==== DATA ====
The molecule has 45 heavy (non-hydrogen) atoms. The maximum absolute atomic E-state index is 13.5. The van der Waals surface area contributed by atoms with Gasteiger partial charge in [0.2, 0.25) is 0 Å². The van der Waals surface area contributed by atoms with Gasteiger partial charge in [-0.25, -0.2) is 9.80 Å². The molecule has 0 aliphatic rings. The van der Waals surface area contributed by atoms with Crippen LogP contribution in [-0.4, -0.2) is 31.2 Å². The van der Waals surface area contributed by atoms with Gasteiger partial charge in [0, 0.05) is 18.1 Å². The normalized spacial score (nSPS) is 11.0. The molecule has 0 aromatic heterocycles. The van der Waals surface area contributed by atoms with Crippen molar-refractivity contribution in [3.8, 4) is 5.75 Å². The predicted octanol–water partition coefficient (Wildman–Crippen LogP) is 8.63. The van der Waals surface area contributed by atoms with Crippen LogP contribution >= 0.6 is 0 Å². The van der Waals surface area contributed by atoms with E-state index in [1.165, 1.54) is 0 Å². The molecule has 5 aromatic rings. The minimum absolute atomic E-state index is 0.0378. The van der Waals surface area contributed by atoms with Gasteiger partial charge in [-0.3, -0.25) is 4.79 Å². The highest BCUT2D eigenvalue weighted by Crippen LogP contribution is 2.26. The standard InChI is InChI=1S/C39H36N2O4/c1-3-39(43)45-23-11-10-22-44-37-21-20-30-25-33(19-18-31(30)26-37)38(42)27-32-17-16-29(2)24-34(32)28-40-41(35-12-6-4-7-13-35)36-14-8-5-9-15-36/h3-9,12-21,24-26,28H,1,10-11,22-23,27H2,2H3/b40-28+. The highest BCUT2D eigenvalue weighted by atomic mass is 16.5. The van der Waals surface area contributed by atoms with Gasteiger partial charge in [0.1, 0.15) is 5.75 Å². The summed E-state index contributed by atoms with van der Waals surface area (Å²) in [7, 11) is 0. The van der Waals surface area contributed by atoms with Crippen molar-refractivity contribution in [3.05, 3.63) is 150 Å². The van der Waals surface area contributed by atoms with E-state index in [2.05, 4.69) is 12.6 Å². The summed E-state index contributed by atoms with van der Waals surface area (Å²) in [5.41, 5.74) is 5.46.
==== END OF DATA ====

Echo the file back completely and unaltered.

The molecule has 45 heavy (non-hydrogen) atoms. The maximum absolute atomic E-state index is 13.5. The van der Waals surface area contributed by atoms with Gasteiger partial charge in [0.2, 0.25) is 0 Å². The van der Waals surface area contributed by atoms with Gasteiger partial charge in [-0.25, -0.2) is 9.80 Å². The molecule has 0 aliphatic rings. The van der Waals surface area contributed by atoms with Crippen LogP contribution in [-0.4, -0.2) is 31.2 Å². The van der Waals surface area contributed by atoms with Gasteiger partial charge in [0, 0.05) is 18.1 Å². The normalized spacial score (nSPS) is 11.0. The molecule has 0 aromatic heterocycles. The van der Waals surface area contributed by atoms with Crippen molar-refractivity contribution in [3.8, 4) is 5.75 Å². The predicted octanol–water partition coefficient (Wildman–Crippen LogP) is 8.63. The van der Waals surface area contributed by atoms with Crippen LogP contribution >= 0.6 is 0 Å². The van der Waals surface area contributed by atoms with E-state index in [1.165, 1.54) is 0 Å². The molecule has 5 aromatic rings. The minimum absolute atomic E-state index is 0.0378. The van der Waals surface area contributed by atoms with Gasteiger partial charge in [-0.3, -0.25) is 4.79 Å². The highest BCUT2D eigenvalue weighted by Crippen LogP contribution is 2.26. The standard InChI is InChI=1S/C39H36N2O4/c1-3-39(43)45-23-11-10-22-44-37-21-20-30-25-33(19-18-31(30)26-37)38(42)27-32-17-16-29(2)24-34(32)28-40-41(35-12-6-4-7-13-35)36-14-8-5-9-15-36/h3-9,12-21,24-26,28H,1,10-11,22-23,27H2,2H3/b40-28+. The highest BCUT2D eigenvalue weighted by atomic mass is 16.5. The van der Waals surface area contributed by atoms with Gasteiger partial charge in [0.1, 0.15) is 5.75 Å². The summed E-state index contributed by atoms with van der Waals surface area (Å²) in [7, 11) is 0. The van der Waals surface area contributed by atoms with Crippen molar-refractivity contribution in [3.05, 3.63) is 150 Å². The van der Waals surface area contributed by atoms with E-state index in [2.05, 4.69) is 12.6 Å². The summed E-state index contributed by atoms with van der Waals surface area (Å²) in [5.41, 5.74) is 5.46.